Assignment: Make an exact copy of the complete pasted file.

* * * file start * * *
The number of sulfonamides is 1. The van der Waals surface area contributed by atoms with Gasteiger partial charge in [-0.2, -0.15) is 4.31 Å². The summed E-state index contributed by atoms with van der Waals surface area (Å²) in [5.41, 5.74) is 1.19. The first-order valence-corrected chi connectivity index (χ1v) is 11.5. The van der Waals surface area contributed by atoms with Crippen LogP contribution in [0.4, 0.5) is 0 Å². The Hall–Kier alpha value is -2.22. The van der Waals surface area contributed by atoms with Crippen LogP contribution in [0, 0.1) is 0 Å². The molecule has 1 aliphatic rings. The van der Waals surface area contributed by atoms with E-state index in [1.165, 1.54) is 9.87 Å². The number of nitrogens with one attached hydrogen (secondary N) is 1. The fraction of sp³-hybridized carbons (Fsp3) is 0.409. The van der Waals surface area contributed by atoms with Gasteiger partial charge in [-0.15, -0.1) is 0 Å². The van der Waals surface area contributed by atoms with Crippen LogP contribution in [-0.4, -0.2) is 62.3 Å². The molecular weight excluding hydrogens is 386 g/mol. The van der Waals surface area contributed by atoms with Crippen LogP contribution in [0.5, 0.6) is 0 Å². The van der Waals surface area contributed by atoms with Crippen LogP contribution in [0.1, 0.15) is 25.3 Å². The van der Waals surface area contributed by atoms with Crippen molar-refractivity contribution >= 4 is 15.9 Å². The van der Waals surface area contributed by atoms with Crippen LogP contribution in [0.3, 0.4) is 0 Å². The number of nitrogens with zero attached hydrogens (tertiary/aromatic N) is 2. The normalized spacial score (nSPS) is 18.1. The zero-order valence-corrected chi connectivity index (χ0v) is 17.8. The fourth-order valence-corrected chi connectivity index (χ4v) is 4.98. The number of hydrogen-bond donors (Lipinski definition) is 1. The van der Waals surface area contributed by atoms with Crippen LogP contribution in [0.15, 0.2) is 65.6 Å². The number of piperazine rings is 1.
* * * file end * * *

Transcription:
The number of sulfonamides is 1. The van der Waals surface area contributed by atoms with Gasteiger partial charge in [-0.2, -0.15) is 4.31 Å². The summed E-state index contributed by atoms with van der Waals surface area (Å²) in [5.41, 5.74) is 1.19. The first-order valence-corrected chi connectivity index (χ1v) is 11.5. The van der Waals surface area contributed by atoms with Crippen LogP contribution in [0.4, 0.5) is 0 Å². The Hall–Kier alpha value is -2.22. The van der Waals surface area contributed by atoms with Crippen LogP contribution in [0, 0.1) is 0 Å². The molecule has 1 aliphatic rings. The van der Waals surface area contributed by atoms with E-state index in [1.165, 1.54) is 9.87 Å². The number of nitrogens with one attached hydrogen (secondary N) is 1. The fraction of sp³-hybridized carbons (Fsp3) is 0.409. The van der Waals surface area contributed by atoms with Gasteiger partial charge in [-0.15, -0.1) is 0 Å². The van der Waals surface area contributed by atoms with Crippen LogP contribution in [-0.4, -0.2) is 62.3 Å². The molecular weight excluding hydrogens is 386 g/mol. The van der Waals surface area contributed by atoms with Crippen LogP contribution in [0.5, 0.6) is 0 Å². The van der Waals surface area contributed by atoms with Crippen LogP contribution in [0.1, 0.15) is 25.3 Å². The van der Waals surface area contributed by atoms with Crippen molar-refractivity contribution >= 4 is 15.9 Å². The van der Waals surface area contributed by atoms with Crippen LogP contribution in [0.3, 0.4) is 0 Å². The number of nitrogens with zero attached hydrogens (tertiary/aromatic N) is 2. The normalized spacial score (nSPS) is 18.1. The zero-order valence-corrected chi connectivity index (χ0v) is 17.8. The fourth-order valence-corrected chi connectivity index (χ4v) is 4.98. The number of hydrogen-bond donors (Lipinski definition) is 1. The van der Waals surface area contributed by atoms with Crippen LogP contribution in [0.15, 0.2) is 65.6 Å². The number of piperazine rings is 1.